Building the Prancing Pony
Terrain Building Article
Jan 17th, 2008
This article will attempt to take you through the building and detailing of the Prancing Pony
as seen in the Prancing Pony Gallery on this
site. It will start with the basic construction, and go into the more interesting and not-so-obvious details.
Hopefully it will be useful and enjoyable! Good luck!
Part 1: Basic Building Construction
The basic structure of the first floor.
Measure and cut the floor from MDF
Measure and cut the walls from foam core (black foam core preferred)
Measure and cut doors and windows into walls
Measure and cut walls for inside rooms
Glue the walls in place and let it dry
The basic structure of the second floor.
Measure the second floor and cut from MDF. Make sure it will fit perfectly over the walls of the first floor.
Measure and cut the inside and outside walls for the second floor, including windows and doorways.
Glue them all into place and let them dry.
Cut a 1cm strip of sturdy thin card to run around the bottom edge of the top floor walls
Glue the strip so that it hangs down from the bottom of the second floor by about 0.5cm
Make sure that the top floor fits onto the bottom floor with the card glued in place and let dry.
This piece will make sure that the top floor doesn't slide off the bottom floor when it is in place.
Fitting and securing the top floor.
Now the easy part is over. Building the basic structure of the building is a great way to
start because you go from having some un-cut pieces of MDF and foam core to having the structure
of a building in a relatively short time. Seeing such rapid progress makes the project fun and easy.
One you get to the details though, things start to slow down and this is where many terrain builders
lose interest... Me included of course!
Part 2: Putting timber beams on the walls
Cut long strips of thin, sturdy card about 0.5cm in width.
Starting with the corners or windows, measure the lengths you need,
cut them, and glue them in place one at a time.
Repeat ad nausea until finished, but remember, less is more.
Again, remember that less is more. The more beams, the longer it will
take to make and put them in place, as well as paint the final piece.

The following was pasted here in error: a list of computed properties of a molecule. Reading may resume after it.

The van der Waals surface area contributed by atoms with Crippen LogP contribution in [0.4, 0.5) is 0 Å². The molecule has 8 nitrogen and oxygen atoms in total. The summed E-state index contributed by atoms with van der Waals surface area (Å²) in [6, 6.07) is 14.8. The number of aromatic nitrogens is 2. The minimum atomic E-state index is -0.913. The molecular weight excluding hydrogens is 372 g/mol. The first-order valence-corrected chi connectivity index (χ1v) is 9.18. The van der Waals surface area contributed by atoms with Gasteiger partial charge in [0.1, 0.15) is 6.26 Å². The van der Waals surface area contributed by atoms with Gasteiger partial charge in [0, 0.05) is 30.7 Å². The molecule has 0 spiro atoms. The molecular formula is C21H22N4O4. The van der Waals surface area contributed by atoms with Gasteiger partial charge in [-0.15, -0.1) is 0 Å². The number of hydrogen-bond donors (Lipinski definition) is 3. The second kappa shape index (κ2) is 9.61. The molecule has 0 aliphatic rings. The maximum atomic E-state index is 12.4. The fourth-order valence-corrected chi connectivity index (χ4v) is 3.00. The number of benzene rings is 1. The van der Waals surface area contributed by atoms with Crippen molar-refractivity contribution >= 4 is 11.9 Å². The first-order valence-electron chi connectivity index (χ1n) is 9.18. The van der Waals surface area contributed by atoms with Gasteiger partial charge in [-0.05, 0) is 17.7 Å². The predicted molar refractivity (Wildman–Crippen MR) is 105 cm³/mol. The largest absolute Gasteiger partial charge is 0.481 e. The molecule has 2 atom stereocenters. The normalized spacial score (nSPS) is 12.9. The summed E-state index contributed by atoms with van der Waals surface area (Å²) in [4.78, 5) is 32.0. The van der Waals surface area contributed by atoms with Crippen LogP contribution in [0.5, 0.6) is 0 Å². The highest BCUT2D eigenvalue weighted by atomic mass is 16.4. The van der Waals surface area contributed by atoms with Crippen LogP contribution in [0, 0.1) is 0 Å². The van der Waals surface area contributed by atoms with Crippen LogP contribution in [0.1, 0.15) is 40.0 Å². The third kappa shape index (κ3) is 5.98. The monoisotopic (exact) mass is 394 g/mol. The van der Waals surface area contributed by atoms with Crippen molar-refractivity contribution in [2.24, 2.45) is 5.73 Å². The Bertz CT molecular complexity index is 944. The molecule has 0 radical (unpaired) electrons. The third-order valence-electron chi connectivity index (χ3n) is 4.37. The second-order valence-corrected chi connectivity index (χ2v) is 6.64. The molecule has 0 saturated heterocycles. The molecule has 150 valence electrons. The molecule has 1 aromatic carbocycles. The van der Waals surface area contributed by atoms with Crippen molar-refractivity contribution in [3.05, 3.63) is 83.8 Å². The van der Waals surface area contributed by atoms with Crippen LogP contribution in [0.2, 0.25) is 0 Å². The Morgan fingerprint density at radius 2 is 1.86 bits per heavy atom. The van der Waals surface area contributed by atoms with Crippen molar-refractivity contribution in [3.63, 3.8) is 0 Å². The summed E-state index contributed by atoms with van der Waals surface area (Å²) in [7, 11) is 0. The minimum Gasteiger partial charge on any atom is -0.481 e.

Part 3: Shingling the roof
Take a piece of thin, black card (black so it is easier to undercoat), 3cm wide and as long as
it can be. Cut a thin score down the center long-wise and fold in half.
Cut the tiles into the folded card. Each cut ill cut both sides of the card, so you are
doing half the work to make two strips of shingles. Make it ragged, and make sure that
you leave about 0.5cm at the top uncut so that the strip remains a strip. This part will be covered
by the layer of shingles placed above it.
Cut along the line that you scored to seperate the two strips of shingles. Blamo, two strips of
shingles for the price of one!
Glue the shingles in place with liberal amounts of white glue.
Start from the bottom of the roof and work up. Cut the edges so that they will fit the roof perfectly.
The white glue will add rigitiy to the roof as well, making it sturdier. Remember though, that you should put the roof onto
the building and weight it down while the glue dries otherwise it may warp nad might not longer fit properly
Part 4: Making the bar and benches
Create the structure of the bar using large, squarish pieces of balsa or similar material
Round the edges of strips of balsa by running a screw driver or pen shaft along them.
This will make the gaps between the boards that run along the top of the bar more obvious once they're are put in place,
and make the bar top more convincing.
Measure, cut and glue the strips ontp the top of the basic structure of the bar.
That was easy! To make benches, repeat the above steps, only make sure the basic structure
and overall look is more benchlike in height and shape.
Part 5: Making tables
Cut the bases of the tables from MDF. Shave the sharp edges for aesthetics. Copy the tile
pattern that you put on the floor of the inn onto the bases.
Make the tables using thin, sturdy card. Cut the table top and scratch stripes into it on one side.
These scratches will define the board planks and look good when drybrushed.